"Are you laughing?" Addison asked him incredulously through gritted teeth.
"I'm honest to God trying not to," Brayden answered in a high-pitched, wavering voice as he fought back the laughter. He covered the lower part of his face with one hand and lowered his head as the line began to move again.
"Oh, my dear, the grief will pass," Mrs. Henderson soothed as she took Brayden's free hand and patted it with a sorrowful shake of her head.
Brayden nodded and closed his eyes, covering his snorting with what he prayed was a believable sniffle. * * * *
Addison and Brayden sat alone in the back of the Town Car, lingering long after the funeral had ended and the other mourners had dispersed. They sat staring past the front seats and out the windshield blankly at the darkening coastal sky, both of them mentally and physically exhausted after the past several days of hectic scuffling and very public mourning.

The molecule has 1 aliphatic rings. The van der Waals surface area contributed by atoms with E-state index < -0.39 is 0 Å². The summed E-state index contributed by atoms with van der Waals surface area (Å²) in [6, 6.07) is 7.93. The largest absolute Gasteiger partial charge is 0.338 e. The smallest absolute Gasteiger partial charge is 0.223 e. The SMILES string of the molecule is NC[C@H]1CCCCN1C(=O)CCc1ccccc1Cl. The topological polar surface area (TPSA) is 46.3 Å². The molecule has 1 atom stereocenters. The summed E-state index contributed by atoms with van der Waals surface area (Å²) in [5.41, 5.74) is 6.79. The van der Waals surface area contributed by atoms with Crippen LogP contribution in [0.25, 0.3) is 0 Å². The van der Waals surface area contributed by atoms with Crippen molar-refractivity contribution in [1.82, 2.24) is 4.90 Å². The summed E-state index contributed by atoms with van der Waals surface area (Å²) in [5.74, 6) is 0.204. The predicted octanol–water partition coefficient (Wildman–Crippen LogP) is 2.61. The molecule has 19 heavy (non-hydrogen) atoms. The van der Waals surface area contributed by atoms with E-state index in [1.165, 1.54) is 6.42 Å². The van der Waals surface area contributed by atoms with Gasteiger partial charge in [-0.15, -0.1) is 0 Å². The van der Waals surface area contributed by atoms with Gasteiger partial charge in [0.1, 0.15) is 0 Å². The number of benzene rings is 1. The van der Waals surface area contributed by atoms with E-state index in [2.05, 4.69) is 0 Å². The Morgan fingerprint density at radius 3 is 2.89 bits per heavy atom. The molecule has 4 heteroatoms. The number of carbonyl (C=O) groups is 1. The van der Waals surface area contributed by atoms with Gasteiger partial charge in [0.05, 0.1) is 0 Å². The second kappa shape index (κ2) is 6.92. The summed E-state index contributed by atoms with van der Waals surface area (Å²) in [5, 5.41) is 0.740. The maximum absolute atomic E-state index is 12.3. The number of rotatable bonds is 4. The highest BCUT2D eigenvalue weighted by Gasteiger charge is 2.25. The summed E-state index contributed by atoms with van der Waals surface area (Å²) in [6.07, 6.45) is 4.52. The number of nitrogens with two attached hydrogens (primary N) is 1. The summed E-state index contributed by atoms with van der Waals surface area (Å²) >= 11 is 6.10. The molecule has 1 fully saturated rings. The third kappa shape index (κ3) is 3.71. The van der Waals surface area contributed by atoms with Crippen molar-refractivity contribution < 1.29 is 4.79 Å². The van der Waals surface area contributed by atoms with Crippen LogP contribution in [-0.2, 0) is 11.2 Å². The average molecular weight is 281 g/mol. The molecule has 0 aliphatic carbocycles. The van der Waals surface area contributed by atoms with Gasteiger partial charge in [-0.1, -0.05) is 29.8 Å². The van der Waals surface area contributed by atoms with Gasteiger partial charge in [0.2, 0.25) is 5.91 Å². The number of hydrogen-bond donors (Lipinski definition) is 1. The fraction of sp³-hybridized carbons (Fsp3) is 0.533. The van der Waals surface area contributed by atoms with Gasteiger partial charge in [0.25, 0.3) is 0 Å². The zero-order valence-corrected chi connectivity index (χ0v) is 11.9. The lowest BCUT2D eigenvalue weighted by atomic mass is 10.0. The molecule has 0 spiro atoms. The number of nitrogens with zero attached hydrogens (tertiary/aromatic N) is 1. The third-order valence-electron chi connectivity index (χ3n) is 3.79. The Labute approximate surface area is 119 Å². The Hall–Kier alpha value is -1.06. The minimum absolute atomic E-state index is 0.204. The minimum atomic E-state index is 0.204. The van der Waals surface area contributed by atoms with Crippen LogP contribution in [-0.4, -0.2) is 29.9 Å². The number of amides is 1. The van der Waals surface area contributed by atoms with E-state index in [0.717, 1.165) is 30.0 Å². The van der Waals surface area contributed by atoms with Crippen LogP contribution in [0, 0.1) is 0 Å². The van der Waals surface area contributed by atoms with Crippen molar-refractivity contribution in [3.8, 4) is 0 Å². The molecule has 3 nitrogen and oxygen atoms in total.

"Ready to go home?" Brayden finally asked his brother softly. Addison nodded silently, and Brayden knocked on the window to let Wilkins know they were ready to go.
"You want to join me for a drink?" Addison asked, his tone of voice saying he knew Brayden would turn him down.
"Not tonight," Brayden murmured. "Got a club to run." He sighed, turning to look at his half-brother.
Addison merely turned his head and leaned his forehead against his hand, watching the scenery pass silently. * * * *
Addison Satterwight lay back on a wooden lounger and watched the iridescent waves beat relentlessly against the dark sand, his sweating glass held to his temple. His dark hair had become wild and unruly with the long exposure to the salty sea air, and his lithe body was draped ungracefully across the wooden lounger.
"Let's just ... take the boat and go disappear off the edge of the world," he grumbled.
"I see two problems with that little plan," Micah Parrish remarked happily as he walked up behind Addison and sat down on the lounger next to him.